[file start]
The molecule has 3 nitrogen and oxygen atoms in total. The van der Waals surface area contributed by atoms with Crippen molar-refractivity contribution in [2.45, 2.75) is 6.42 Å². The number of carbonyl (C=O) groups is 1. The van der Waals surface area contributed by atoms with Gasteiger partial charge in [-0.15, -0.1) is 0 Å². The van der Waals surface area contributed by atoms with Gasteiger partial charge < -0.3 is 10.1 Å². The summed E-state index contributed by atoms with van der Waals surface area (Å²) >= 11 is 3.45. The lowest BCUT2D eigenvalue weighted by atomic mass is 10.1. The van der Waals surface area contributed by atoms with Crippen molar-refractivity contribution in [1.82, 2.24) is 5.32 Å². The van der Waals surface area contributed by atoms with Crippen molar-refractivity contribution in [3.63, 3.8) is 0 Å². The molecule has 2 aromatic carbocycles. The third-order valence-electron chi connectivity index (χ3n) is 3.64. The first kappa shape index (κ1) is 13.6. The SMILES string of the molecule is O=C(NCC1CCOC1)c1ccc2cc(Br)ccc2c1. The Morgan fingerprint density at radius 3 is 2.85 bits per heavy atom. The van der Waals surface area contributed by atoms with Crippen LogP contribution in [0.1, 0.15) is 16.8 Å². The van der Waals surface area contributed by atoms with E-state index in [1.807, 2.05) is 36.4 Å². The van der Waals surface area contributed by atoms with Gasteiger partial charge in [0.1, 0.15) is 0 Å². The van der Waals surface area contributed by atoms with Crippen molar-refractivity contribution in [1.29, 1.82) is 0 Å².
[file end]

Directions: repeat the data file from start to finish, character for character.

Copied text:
The molecule has 3 nitrogen and oxygen atoms in total. The van der Waals surface area contributed by atoms with Crippen molar-refractivity contribution in [2.45, 2.75) is 6.42 Å². The number of carbonyl (C=O) groups is 1. The van der Waals surface area contributed by atoms with Gasteiger partial charge in [-0.15, -0.1) is 0 Å². The van der Waals surface area contributed by atoms with Gasteiger partial charge < -0.3 is 10.1 Å². The summed E-state index contributed by atoms with van der Waals surface area (Å²) >= 11 is 3.45. The lowest BCUT2D eigenvalue weighted by atomic mass is 10.1. The van der Waals surface area contributed by atoms with Crippen molar-refractivity contribution in [1.82, 2.24) is 5.32 Å². The van der Waals surface area contributed by atoms with Crippen molar-refractivity contribution in [3.63, 3.8) is 0 Å². The molecule has 2 aromatic carbocycles. The third-order valence-electron chi connectivity index (χ3n) is 3.64. The first kappa shape index (κ1) is 13.6. The SMILES string of the molecule is O=C(NCC1CCOC1)c1ccc2cc(Br)ccc2c1. The Morgan fingerprint density at radius 3 is 2.85 bits per heavy atom. The van der Waals surface area contributed by atoms with Crippen LogP contribution in [0.1, 0.15) is 16.8 Å². The van der Waals surface area contributed by atoms with E-state index in [1.807, 2.05) is 36.4 Å². The van der Waals surface area contributed by atoms with Gasteiger partial charge in [0.1, 0.15) is 0 Å². The van der Waals surface area contributed by atoms with Crippen molar-refractivity contribution in [1.29, 1.82) is 0 Å².